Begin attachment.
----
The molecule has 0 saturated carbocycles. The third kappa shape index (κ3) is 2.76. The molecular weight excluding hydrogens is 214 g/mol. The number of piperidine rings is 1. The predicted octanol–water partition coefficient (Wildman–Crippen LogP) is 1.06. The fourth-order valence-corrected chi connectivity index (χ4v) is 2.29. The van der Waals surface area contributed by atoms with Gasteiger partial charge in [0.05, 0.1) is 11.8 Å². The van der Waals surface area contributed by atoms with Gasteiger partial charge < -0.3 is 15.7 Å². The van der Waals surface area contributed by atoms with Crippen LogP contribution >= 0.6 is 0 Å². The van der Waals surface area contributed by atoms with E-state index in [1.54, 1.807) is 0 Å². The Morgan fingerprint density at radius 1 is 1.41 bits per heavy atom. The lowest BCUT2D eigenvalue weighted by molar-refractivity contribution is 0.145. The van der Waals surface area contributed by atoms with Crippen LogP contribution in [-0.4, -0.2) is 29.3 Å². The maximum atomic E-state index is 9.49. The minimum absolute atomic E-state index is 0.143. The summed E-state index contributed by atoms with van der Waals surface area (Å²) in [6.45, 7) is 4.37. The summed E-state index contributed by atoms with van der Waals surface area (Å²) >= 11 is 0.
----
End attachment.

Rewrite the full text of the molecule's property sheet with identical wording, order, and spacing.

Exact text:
The molecule has 0 saturated carbocycles. The third kappa shape index (κ3) is 2.76. The molecular weight excluding hydrogens is 214 g/mol. The number of piperidine rings is 1. The predicted octanol–water partition coefficient (Wildman–Crippen LogP) is 1.06. The fourth-order valence-corrected chi connectivity index (χ4v) is 2.29. The van der Waals surface area contributed by atoms with Gasteiger partial charge in [0.05, 0.1) is 11.8 Å². The van der Waals surface area contributed by atoms with Gasteiger partial charge < -0.3 is 15.7 Å². The van der Waals surface area contributed by atoms with Crippen LogP contribution >= 0.6 is 0 Å². The van der Waals surface area contributed by atoms with E-state index in [1.54, 1.807) is 0 Å². The Morgan fingerprint density at radius 1 is 1.41 bits per heavy atom. The lowest BCUT2D eigenvalue weighted by molar-refractivity contribution is 0.145. The van der Waals surface area contributed by atoms with Crippen LogP contribution in [-0.4, -0.2) is 29.3 Å². The maximum atomic E-state index is 9.49. The minimum absolute atomic E-state index is 0.143. The summed E-state index contributed by atoms with van der Waals surface area (Å²) in [6.45, 7) is 4.37. The summed E-state index contributed by atoms with van der Waals surface area (Å²) >= 11 is 0.